6) Figure out which of the black wires is your line wire, and wire it into the appropriate spot on your new switch/receptacle combo.
7) Same thing for your load wire, and your neutral wire. The directions provided with the new switch will tell you which terminal is which.
8) For the neutral wire that you fish out of the back of the box, just take the wire nut off and add a short (maybe 3 inch) pigtail, put the wire nut back on, and wire that pigtail into the correct terminal in the new switch.
9) Depending on what you ordered, you can make the new outlet switched (i.e. it only has power when you turn the light switch on) or continuous. The outlet will have a little bridge bar that you’ll have to remove if you don’t want it to have power continuously.
10) After you screw the new switch to the outlet box, turn the breaker back on and test both the switch and the receptacle to make sure they are getting power and work properly.

Don’t mess around with this if you don’t know electrical basics, as you don’t want to electrocute yourself or create a fire hazard.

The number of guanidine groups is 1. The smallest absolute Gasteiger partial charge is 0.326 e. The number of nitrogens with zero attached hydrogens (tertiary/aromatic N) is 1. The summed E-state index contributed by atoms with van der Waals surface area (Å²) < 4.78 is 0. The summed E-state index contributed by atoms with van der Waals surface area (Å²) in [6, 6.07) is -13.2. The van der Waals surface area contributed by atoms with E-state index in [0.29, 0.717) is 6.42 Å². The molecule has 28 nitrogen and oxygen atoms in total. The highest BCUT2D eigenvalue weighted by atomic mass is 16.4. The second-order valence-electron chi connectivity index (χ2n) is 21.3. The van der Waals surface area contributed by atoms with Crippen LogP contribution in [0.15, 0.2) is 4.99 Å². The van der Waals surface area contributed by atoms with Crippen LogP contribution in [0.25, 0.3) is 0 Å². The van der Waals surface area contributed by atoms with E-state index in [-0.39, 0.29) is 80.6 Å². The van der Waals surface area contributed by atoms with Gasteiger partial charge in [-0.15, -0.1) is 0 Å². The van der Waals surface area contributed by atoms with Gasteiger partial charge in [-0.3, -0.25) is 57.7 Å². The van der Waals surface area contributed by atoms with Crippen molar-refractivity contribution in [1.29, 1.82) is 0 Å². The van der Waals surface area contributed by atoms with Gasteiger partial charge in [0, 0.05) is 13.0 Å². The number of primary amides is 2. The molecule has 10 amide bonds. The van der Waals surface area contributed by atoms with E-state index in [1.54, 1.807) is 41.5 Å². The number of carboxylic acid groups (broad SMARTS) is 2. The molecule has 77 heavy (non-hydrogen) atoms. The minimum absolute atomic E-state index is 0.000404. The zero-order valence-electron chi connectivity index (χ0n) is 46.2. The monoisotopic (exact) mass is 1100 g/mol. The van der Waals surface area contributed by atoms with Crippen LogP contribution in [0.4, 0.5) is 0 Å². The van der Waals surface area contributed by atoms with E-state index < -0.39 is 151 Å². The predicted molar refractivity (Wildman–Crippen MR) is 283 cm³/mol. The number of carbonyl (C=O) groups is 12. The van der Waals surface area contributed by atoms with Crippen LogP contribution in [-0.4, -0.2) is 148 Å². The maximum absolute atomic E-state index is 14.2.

That’s my quick/easy method for adding a receptacle to any room that has a light switch!

Let me know if you have questions.

Chainsaw Sharpening Guide – How to do it | Tools I recommend

I am a little ashamed to admit this, but for a long time I would use a chain until it got too dull to cut, and I would throw it away.

I had tried sharpening my own chain before, but wasn’t satisfied with the results.

Taking it to a shop to have it done seemed like a bad option. The guy quoted me $6-$8 per chain to sharpen them. But I have to drive over there, leave them, then drive back to pick them up. When you look at what that costs including gas and wear and tear on my vehicle, I’d rather just spend $10 and buy a new chain!

But throwing them away is wasteful, and I regret all those years and all those chains.

Sharpening them yourself isn’t that hard when a) you know how, and b) you have the right tools.

Plus, now instead of using them until they are frustratingly dull, I will sharpen them pretty much after every use, even if it’s just a small tweak, and even if they aren’t in terrible shape. That means a lot less frustration, and a lot less downtime.

DIY Guide

If you’ve never done this before (or even if you’ve had some practice), here’s how I do it…

1. Pick your file size

I always use round files for sharpening. They do make square files, but that’s a topic for another day.

You’ll have to match your file size with your chain size. The most common sizes of chainsaw files are 5/32, 3/16 and 7/32. If you aren’t sure, check your owner’s manual. You can also look on the back of the box if you bought a replacement chain.